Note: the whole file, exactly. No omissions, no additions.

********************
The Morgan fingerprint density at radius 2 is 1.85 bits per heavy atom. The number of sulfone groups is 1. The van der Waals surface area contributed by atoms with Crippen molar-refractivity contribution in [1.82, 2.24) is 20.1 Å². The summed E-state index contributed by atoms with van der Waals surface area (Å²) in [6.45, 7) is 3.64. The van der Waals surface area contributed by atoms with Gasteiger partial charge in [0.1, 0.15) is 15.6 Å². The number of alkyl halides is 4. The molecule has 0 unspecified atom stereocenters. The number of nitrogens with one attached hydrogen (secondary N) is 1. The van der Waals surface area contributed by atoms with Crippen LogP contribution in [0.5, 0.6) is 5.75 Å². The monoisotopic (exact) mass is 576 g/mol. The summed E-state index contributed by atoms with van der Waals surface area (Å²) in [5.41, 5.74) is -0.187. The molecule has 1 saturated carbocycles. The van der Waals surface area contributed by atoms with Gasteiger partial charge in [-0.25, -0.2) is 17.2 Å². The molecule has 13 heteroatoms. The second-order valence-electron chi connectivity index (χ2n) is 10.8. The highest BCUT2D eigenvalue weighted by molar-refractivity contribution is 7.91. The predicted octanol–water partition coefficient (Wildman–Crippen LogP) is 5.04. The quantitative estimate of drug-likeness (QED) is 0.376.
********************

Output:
The Morgan fingerprint density at radius 2 is 1.85 bits per heavy atom. The number of sulfone groups is 1. The van der Waals surface area contributed by atoms with Crippen molar-refractivity contribution in [1.82, 2.24) is 20.1 Å². The summed E-state index contributed by atoms with van der Waals surface area (Å²) in [6.45, 7) is 3.64. The van der Waals surface area contributed by atoms with Gasteiger partial charge in [0.1, 0.15) is 15.6 Å². The number of alkyl halides is 4. The molecule has 0 unspecified atom stereocenters. The number of nitrogens with one attached hydrogen (secondary N) is 1. The van der Waals surface area contributed by atoms with Crippen LogP contribution in [0.5, 0.6) is 5.75 Å². The monoisotopic (exact) mass is 576 g/mol. The summed E-state index contributed by atoms with van der Waals surface area (Å²) in [5.41, 5.74) is -0.187. The molecule has 1 saturated carbocycles. The van der Waals surface area contributed by atoms with Gasteiger partial charge in [-0.25, -0.2) is 17.2 Å². The molecule has 13 heteroatoms. The second-order valence-electron chi connectivity index (χ2n) is 10.8. The highest BCUT2D eigenvalue weighted by molar-refractivity contribution is 7.91. The predicted octanol–water partition coefficient (Wildman–Crippen LogP) is 5.04. The quantitative estimate of drug-likeness (QED) is 0.376.